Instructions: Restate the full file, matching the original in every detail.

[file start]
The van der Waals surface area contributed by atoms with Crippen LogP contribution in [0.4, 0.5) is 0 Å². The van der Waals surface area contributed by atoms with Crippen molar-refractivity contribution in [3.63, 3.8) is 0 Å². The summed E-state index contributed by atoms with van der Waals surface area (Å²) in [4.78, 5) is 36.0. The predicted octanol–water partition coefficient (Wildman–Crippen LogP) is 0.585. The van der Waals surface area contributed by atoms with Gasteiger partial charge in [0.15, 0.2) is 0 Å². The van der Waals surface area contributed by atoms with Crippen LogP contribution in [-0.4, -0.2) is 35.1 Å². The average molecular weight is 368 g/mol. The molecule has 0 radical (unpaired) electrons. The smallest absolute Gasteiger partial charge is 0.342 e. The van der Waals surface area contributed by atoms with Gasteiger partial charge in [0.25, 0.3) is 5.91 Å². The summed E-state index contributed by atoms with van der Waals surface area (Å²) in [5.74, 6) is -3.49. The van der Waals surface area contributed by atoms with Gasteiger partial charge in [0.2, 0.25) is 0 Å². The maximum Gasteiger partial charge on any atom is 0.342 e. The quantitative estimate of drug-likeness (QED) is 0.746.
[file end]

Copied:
The van der Waals surface area contributed by atoms with Crippen LogP contribution in [0.4, 0.5) is 0 Å². The van der Waals surface area contributed by atoms with Crippen molar-refractivity contribution in [3.63, 3.8) is 0 Å². The summed E-state index contributed by atoms with van der Waals surface area (Å²) in [4.78, 5) is 36.0. The predicted octanol–water partition coefficient (Wildman–Crippen LogP) is 0.585. The van der Waals surface area contributed by atoms with Gasteiger partial charge in [0.15, 0.2) is 0 Å². The van der Waals surface area contributed by atoms with Crippen LogP contribution in [-0.4, -0.2) is 35.1 Å². The average molecular weight is 368 g/mol. The molecule has 0 radical (unpaired) electrons. The smallest absolute Gasteiger partial charge is 0.342 e. The van der Waals surface area contributed by atoms with Gasteiger partial charge in [0.25, 0.3) is 5.91 Å². The summed E-state index contributed by atoms with van der Waals surface area (Å²) in [5.74, 6) is -3.49. The van der Waals surface area contributed by atoms with Gasteiger partial charge in [0.2, 0.25) is 0 Å². The maximum Gasteiger partial charge on any atom is 0.342 e. The quantitative estimate of drug-likeness (QED) is 0.746.